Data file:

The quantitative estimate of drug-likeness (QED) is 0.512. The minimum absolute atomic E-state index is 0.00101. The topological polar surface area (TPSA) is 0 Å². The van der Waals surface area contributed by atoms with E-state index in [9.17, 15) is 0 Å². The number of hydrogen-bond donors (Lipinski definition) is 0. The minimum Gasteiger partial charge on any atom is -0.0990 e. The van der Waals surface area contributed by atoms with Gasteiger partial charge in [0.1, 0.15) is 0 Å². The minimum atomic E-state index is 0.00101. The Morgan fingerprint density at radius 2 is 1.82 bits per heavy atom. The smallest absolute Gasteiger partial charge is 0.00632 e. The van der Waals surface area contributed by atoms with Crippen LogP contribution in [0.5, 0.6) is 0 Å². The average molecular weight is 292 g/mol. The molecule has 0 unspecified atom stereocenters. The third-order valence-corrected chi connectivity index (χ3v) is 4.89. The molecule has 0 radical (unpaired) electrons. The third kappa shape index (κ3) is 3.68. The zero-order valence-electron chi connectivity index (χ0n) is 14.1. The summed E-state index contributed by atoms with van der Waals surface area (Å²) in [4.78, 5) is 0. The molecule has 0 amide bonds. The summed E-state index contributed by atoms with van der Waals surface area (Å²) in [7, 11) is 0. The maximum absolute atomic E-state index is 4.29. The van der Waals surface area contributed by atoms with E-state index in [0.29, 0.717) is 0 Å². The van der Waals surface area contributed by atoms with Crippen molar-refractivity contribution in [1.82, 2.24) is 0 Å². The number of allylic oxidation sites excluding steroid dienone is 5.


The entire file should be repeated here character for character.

The quantitative estimate of drug-likeness (QED) is 0.512. The minimum absolute atomic E-state index is 0.00101. The topological polar surface area (TPSA) is 0 Å². The van der Waals surface area contributed by atoms with E-state index in [9.17, 15) is 0 Å². The number of hydrogen-bond donors (Lipinski definition) is 0. The minimum Gasteiger partial charge on any atom is -0.0990 e. The van der Waals surface area contributed by atoms with Gasteiger partial charge in [0.1, 0.15) is 0 Å². The minimum atomic E-state index is 0.00101. The Morgan fingerprint density at radius 2 is 1.82 bits per heavy atom. The smallest absolute Gasteiger partial charge is 0.00632 e. The van der Waals surface area contributed by atoms with Crippen LogP contribution in [0.5, 0.6) is 0 Å². The average molecular weight is 292 g/mol. The molecule has 0 unspecified atom stereocenters. The third-order valence-corrected chi connectivity index (χ3v) is 4.89. The molecule has 0 radical (unpaired) electrons. The third kappa shape index (κ3) is 3.68. The zero-order valence-electron chi connectivity index (χ0n) is 14.1. The summed E-state index contributed by atoms with van der Waals surface area (Å²) in [4.78, 5) is 0. The molecule has 0 amide bonds. The summed E-state index contributed by atoms with van der Waals surface area (Å²) in [7, 11) is 0. The maximum absolute atomic E-state index is 4.29. The van der Waals surface area contributed by atoms with E-state index in [0.29, 0.717) is 0 Å². The van der Waals surface area contributed by atoms with Crippen molar-refractivity contribution in [1.82, 2.24) is 0 Å². The number of allylic oxidation sites excluding steroid dienone is 5.